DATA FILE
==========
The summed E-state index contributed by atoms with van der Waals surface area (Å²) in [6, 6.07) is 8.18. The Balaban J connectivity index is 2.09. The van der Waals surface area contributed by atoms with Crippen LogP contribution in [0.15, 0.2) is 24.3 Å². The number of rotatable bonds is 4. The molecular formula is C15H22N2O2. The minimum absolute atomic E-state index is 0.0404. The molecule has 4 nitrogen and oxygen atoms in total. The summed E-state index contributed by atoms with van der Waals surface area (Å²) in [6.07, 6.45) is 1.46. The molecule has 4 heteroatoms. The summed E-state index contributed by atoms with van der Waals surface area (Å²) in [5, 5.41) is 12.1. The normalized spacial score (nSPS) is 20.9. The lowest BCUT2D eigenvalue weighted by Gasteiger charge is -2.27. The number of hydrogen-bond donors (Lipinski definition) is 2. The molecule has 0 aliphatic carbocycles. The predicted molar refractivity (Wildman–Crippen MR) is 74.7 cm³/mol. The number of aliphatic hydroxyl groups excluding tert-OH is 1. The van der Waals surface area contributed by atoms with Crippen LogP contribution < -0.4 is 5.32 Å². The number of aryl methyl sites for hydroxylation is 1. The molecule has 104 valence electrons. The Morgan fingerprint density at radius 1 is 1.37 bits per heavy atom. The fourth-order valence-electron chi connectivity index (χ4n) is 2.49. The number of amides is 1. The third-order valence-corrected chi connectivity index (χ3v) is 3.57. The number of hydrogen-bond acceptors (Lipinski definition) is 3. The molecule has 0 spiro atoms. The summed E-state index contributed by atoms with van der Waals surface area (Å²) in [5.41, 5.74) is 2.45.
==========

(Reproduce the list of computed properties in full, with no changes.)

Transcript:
The summed E-state index contributed by atoms with van der Waals surface area (Å²) in [6, 6.07) is 8.18. The Balaban J connectivity index is 2.09. The van der Waals surface area contributed by atoms with Crippen LogP contribution in [0.15, 0.2) is 24.3 Å². The number of rotatable bonds is 4. The molecular formula is C15H22N2O2. The minimum absolute atomic E-state index is 0.0404. The molecule has 4 nitrogen and oxygen atoms in total. The summed E-state index contributed by atoms with van der Waals surface area (Å²) in [6.07, 6.45) is 1.46. The molecule has 4 heteroatoms. The summed E-state index contributed by atoms with van der Waals surface area (Å²) in [5, 5.41) is 12.1. The normalized spacial score (nSPS) is 20.9. The lowest BCUT2D eigenvalue weighted by Gasteiger charge is -2.27. The number of hydrogen-bond donors (Lipinski definition) is 2. The molecule has 0 aliphatic carbocycles. The predicted molar refractivity (Wildman–Crippen MR) is 74.7 cm³/mol. The number of aliphatic hydroxyl groups excluding tert-OH is 1. The van der Waals surface area contributed by atoms with Crippen LogP contribution < -0.4 is 5.32 Å². The number of aryl methyl sites for hydroxylation is 1. The molecule has 104 valence electrons. The Morgan fingerprint density at radius 1 is 1.37 bits per heavy atom. The fourth-order valence-electron chi connectivity index (χ4n) is 2.49. The number of amides is 1. The third-order valence-corrected chi connectivity index (χ3v) is 3.57. The number of hydrogen-bond acceptors (Lipinski definition) is 3. The molecule has 0 spiro atoms. The summed E-state index contributed by atoms with van der Waals surface area (Å²) in [5.41, 5.74) is 2.45.